|HOME | BOOKS | COMICS | RECORDS | NEWS | PEOPLE | PICTURES | ORDERS | HISTORY | email@example.com|
N O V E M B E R 2 0 0 9
• • • Savoy profiled at Ballardian
JG Ballard in Corridor magazine.
Our debt to the influence of JG Ballard goes back almost fifty years to when we first read his work in New Worlds and the Berkley paperbacks. His dedication to a challenging and, at times, unpalatable vision was always an inspiration. Whether mining his psyche for the dystopian psychodrama of Crash, or the childhood memories of Empire of the Sun, he remained true to his imagination. His example showed the importance of following your creative instincts even if those instincts lead you to places where an audience is reluctant to travel; if you wait long enough, eventually the audience will follow.
So we're delighted that Simon Sellars' definitive Ballard site, Ballardian, has commenced a three-part Savoy feature. In the first part posted here, Michael Butterworth discusses Ballard's Savoy connections and influence with Mike Holliday. The second part will deal with Savoy's musical and spoken word releases including Lord Horror, The Waste Land, and Fenella Fielding's reading of Crash. Part three will examine Savoy's visual dimension from comics and illustration to book design.
And for those whose life is a hollow sham without David Britton's first Lord Horror novel, here's your chance to win a very rare copy of the book as well as other Savoy goods. Not a crappy multiple-choice competition, you'll need to exercise your brain for this one.
O C T O B E R 2 0 0 9
• • • Penny Blood News: Important Announcement by Baron von Guidio
Baron Guidio is pictured with attendant Space Fairies.
UK-based outlet Hemlock Books are now stocking issues of Penny Blood magazine whose most recent number included a Savoy feature. (See January 2009 entry below for further details.) Copies can be had for £5.99 here.
J U N E 2 0 0 9
• • • Kim Fowley sleevenotes for the Fenella album
left: Fowley in a recent issue of Mojo magazine; right: a portrait.
The Legendary Kim Fowley joins the Savoy Family!
Fowley requires no introduction for music aficionados, being the eminence grise behind a host of rock'n'roll classics. He recorded the Rivingtons just prior to their infecting the world with that gibberish meisterwerk, Papa Oom Mow Mow, and produced Alley Oop by the Hollywood Argyles; he has connections with Savoy faves Frank Zappa and with that mercurial talent, PJ Proby. Anyone who's looked over Fowley's comprehensive website will recognise an astute man cultivating a potent rock'n'roll persona.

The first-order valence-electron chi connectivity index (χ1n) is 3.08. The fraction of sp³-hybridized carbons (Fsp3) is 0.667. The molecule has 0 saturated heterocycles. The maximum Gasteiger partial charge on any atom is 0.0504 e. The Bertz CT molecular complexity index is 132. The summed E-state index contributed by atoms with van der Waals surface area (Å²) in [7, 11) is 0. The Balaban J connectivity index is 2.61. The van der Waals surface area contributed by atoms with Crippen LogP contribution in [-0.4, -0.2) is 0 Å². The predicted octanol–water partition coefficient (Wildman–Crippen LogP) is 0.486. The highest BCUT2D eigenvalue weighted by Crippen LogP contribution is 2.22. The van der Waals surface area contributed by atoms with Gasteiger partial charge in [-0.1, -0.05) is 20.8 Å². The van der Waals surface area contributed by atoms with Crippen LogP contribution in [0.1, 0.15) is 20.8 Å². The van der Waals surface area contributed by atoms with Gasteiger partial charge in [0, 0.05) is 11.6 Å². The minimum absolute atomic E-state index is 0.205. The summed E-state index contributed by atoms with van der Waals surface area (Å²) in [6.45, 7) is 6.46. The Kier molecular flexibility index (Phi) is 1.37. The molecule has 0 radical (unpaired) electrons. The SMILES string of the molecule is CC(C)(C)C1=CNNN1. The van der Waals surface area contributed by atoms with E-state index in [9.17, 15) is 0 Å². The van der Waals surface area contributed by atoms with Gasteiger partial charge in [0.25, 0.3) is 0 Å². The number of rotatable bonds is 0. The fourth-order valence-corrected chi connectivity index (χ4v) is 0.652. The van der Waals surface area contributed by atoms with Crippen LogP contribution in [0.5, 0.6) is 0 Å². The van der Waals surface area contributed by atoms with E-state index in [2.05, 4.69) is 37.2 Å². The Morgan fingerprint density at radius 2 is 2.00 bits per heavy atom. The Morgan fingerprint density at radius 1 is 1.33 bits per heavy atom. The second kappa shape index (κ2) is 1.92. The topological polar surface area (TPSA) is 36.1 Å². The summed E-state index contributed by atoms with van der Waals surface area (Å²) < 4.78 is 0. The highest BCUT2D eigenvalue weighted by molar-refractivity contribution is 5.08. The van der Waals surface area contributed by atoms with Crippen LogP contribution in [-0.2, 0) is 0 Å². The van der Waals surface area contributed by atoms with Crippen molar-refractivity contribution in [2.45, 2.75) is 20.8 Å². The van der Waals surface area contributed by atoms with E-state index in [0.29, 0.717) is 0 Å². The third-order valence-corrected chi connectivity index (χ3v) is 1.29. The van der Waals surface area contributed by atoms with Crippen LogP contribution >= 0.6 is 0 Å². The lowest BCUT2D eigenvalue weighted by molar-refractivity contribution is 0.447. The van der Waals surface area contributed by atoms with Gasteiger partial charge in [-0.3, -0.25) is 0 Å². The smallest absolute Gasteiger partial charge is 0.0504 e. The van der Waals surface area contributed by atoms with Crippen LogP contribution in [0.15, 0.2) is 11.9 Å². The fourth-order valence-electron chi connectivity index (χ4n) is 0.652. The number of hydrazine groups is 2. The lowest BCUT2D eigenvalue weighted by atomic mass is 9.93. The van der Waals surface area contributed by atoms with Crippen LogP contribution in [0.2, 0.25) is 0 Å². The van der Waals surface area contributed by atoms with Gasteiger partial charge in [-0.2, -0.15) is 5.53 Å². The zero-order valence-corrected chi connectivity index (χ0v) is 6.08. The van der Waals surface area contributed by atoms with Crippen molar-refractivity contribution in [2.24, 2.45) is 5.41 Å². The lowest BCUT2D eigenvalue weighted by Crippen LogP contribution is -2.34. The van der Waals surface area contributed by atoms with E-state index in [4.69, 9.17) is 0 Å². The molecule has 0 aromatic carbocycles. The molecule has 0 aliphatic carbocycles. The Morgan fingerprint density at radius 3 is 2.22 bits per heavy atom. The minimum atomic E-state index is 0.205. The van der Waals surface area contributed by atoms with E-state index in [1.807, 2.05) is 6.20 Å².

For more on Kim Fowley’s history and mystery, get on over to www.kimfowley.com
Pictures of La Squab and Captain Marvel by Mr. Kris Guidio.
F E B R U A R Y 2 0 0 9
• • • Kris Guidio pays tribute to Lux Interior
Poison Ivy with Kris Guidio, early 1980s (photo by Lux Interior).
Mark Hagan, fellow veteran of numerous Cramps concerts across Europe and eventual evolutionist behind Top Of The Pops, once told me that he could never believe in coincidence. He reiterated the conviction when he called recently to see if I knew that Lux had died in the early hours of a February morning in California. I did. David Britton and Michael Butterworth had phoned an hour before with the news. Then my daughter, Ariel, who lives in Arizona, rang to say it had been mentioned on a local radio station. The world seems to get suddenly smaller when someone of merit leaves it.
David, author and semi-recluse, and man of a certain literary notoriety, had asked me to contribute to a collection of essays and articles concerning The Cramps. I was just polishing what I thought was the finished thing when he and Michael called.